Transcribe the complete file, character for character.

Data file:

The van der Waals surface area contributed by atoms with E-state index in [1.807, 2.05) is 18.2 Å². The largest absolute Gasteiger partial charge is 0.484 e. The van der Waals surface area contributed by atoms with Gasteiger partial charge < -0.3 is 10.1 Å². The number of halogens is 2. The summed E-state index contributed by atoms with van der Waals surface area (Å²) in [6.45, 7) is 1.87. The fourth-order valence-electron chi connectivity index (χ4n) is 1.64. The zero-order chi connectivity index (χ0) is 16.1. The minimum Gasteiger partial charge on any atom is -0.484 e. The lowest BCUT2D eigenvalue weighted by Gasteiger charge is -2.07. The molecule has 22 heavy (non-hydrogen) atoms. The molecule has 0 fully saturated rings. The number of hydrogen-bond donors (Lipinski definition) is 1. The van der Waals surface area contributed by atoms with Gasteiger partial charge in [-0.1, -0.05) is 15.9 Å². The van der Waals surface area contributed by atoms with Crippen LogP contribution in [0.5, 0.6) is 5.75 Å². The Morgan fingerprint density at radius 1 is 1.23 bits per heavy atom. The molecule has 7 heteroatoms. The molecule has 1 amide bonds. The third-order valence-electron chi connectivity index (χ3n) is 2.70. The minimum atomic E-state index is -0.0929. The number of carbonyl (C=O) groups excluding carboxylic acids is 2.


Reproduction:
The van der Waals surface area contributed by atoms with E-state index in [1.807, 2.05) is 18.2 Å². The largest absolute Gasteiger partial charge is 0.484 e. The van der Waals surface area contributed by atoms with Gasteiger partial charge < -0.3 is 10.1 Å². The number of halogens is 2. The summed E-state index contributed by atoms with van der Waals surface area (Å²) in [6.45, 7) is 1.87. The fourth-order valence-electron chi connectivity index (χ4n) is 1.64. The zero-order chi connectivity index (χ0) is 16.1. The minimum Gasteiger partial charge on any atom is -0.484 e. The lowest BCUT2D eigenvalue weighted by Gasteiger charge is -2.07. The molecule has 22 heavy (non-hydrogen) atoms. The molecule has 0 fully saturated rings. The number of hydrogen-bond donors (Lipinski definition) is 1. The van der Waals surface area contributed by atoms with Gasteiger partial charge in [-0.1, -0.05) is 15.9 Å². The van der Waals surface area contributed by atoms with Crippen LogP contribution in [0.5, 0.6) is 5.75 Å². The Morgan fingerprint density at radius 1 is 1.23 bits per heavy atom. The molecule has 7 heteroatoms. The molecule has 1 amide bonds. The third-order valence-electron chi connectivity index (χ3n) is 2.70. The minimum atomic E-state index is -0.0929. The number of carbonyl (C=O) groups excluding carboxylic acids is 2.